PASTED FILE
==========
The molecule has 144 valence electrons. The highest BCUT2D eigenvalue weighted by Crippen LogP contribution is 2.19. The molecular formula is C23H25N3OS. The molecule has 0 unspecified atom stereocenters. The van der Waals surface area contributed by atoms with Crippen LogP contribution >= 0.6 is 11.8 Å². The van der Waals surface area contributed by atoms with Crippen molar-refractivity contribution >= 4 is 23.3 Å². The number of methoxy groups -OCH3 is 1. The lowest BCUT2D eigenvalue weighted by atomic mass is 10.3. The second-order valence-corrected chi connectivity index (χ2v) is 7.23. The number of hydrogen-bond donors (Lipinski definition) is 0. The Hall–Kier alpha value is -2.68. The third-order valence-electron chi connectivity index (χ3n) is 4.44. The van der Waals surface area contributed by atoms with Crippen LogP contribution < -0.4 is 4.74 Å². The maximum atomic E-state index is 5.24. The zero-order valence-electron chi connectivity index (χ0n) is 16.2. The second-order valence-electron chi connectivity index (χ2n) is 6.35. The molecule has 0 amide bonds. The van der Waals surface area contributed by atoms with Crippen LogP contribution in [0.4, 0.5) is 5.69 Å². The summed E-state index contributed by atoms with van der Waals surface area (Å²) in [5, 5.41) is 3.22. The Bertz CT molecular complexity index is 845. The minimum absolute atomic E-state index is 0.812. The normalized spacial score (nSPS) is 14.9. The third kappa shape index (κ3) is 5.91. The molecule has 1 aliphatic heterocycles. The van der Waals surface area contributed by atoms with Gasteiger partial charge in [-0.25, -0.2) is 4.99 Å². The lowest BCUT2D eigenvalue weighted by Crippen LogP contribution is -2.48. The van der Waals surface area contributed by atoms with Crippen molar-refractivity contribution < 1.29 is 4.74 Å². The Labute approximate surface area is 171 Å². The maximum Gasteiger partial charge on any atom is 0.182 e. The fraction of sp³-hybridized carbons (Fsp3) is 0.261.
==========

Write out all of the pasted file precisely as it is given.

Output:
The molecule has 144 valence electrons. The highest BCUT2D eigenvalue weighted by Crippen LogP contribution is 2.19. The molecular formula is C23H25N3OS. The molecule has 0 unspecified atom stereocenters. The van der Waals surface area contributed by atoms with Crippen LogP contribution >= 0.6 is 11.8 Å². The van der Waals surface area contributed by atoms with Crippen molar-refractivity contribution >= 4 is 23.3 Å². The number of methoxy groups -OCH3 is 1. The lowest BCUT2D eigenvalue weighted by atomic mass is 10.3. The second-order valence-corrected chi connectivity index (χ2v) is 7.23. The number of hydrogen-bond donors (Lipinski definition) is 0. The Hall–Kier alpha value is -2.68. The third-order valence-electron chi connectivity index (χ3n) is 4.44. The van der Waals surface area contributed by atoms with Crippen LogP contribution < -0.4 is 4.74 Å². The maximum atomic E-state index is 5.24. The zero-order valence-electron chi connectivity index (χ0n) is 16.2. The second-order valence-electron chi connectivity index (χ2n) is 6.35. The molecule has 0 amide bonds. The van der Waals surface area contributed by atoms with Crippen LogP contribution in [0.4, 0.5) is 5.69 Å². The summed E-state index contributed by atoms with van der Waals surface area (Å²) in [5, 5.41) is 3.22. The Bertz CT molecular complexity index is 845. The minimum absolute atomic E-state index is 0.812. The normalized spacial score (nSPS) is 14.9. The third kappa shape index (κ3) is 5.91. The molecule has 1 aliphatic heterocycles. The van der Waals surface area contributed by atoms with Gasteiger partial charge in [-0.25, -0.2) is 4.99 Å². The lowest BCUT2D eigenvalue weighted by Crippen LogP contribution is -2.48. The van der Waals surface area contributed by atoms with Crippen molar-refractivity contribution < 1.29 is 4.74 Å². The Labute approximate surface area is 171 Å². The maximum Gasteiger partial charge on any atom is 0.182 e. The fraction of sp³-hybridized carbons (Fsp3) is 0.261.